13. Mackay B, Ordonez NG: The role of the pathologist in the evaluation of poorly differentiated tumors. Seminars in Oncology 9(4): 396-415, 1982.


STAGE INFORMATION

There are divergent opinions concerning the value and extent of evaluation that should be performed to determine the primary tumor in patients who present with carcinoma of unknown primary (CUP). Clinical and pathological investigations to detect tumors which are potentially responsive to treatment (e.g. lymphoma, germ cell tumor, breast or ovarian tumor) may be undertaken.

The chest radiograph has become an almost routine procedure in general medical practice. Although chest radiography is routinely performed, in the setting of CUP, there is no distinguishing feature that clearly separates primary from metastatic disease within the chest. The abdominal computed tomographic (CT) scan is the only radiographic test that may frequently be of value in defining the primary site. The value of abdominal CT scans may be because of the inordinately high representation of pancreatic cancer in the CUP process.[1] However, with the exception of ovarian cancer, CT scans rarely identify treatable primary cancers.[2,3]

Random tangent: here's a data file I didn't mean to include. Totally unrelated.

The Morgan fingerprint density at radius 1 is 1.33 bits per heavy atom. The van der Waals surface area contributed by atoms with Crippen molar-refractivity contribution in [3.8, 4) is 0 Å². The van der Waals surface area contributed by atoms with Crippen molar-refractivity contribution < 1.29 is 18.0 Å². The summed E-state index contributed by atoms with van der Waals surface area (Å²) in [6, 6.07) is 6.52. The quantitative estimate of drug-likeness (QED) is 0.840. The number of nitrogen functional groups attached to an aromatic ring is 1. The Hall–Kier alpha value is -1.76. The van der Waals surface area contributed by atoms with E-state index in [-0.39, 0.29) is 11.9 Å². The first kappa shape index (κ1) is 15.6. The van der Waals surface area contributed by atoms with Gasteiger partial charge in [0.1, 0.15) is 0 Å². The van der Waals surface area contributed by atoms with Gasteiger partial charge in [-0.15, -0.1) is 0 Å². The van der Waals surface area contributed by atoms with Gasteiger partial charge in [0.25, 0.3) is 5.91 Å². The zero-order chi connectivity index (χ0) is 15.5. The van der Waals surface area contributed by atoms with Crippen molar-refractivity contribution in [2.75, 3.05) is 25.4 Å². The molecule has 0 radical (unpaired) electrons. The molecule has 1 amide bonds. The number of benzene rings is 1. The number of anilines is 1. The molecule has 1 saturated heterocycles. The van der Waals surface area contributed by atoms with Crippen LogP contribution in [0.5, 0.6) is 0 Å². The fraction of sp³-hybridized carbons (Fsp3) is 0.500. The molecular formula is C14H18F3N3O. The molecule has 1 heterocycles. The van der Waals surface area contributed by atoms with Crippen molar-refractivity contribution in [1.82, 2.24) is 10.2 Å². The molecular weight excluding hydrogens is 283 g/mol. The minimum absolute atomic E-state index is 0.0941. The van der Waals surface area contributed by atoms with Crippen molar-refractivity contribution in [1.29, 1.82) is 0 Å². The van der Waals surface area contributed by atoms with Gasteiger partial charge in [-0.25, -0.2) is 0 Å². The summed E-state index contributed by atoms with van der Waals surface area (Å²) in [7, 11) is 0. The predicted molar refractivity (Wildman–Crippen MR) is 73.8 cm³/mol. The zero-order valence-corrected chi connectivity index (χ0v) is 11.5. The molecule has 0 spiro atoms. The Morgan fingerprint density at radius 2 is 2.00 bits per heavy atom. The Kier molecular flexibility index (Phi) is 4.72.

The clinical biology of the disease, the types of tumors most often encountered, and the high level of inaccuracy of unguided radiographic studies raise issues of cost effectiveness for intensive diagnostic work-up. Two studies have indicated that there is a large negative cost/benefit ratio for an extensive unguided clinical evaluation, with a single study citing a 9.5% increase in 1-year survival at a cost of 2 to 8 million dollars. The most reasonable approach is to develop a comprehensive knowledge of the manner in which CUP patients present and to remember that this presentation is associated with tremendous heterogeneity regarding outcome.[4-9]

Cervical lymph nodes: A histologic diagnosis of metastatic carcinoma in cervical nodes requires a meticulous examination of the upper aero-respiratory tract. Histologically, these tumors are either squamous cell carcinoma, adenocarcinoma, or anaplastic tumors. Metastatic adenocarcinoma is generally associated with a poor prognosis. Approximately 2% to 5% of patients with primary squamous cell carcinoma of the head and neck region will present with cervical adenopathy as the primary disease manifestation; about 10% of this group will present with bilateral adenopathy. The 3-year survival rate ranges from 35% to 59% when patients with squamous or undifferentiated tumors are treated with radical radiation therapy, surgery, or both.[10-12]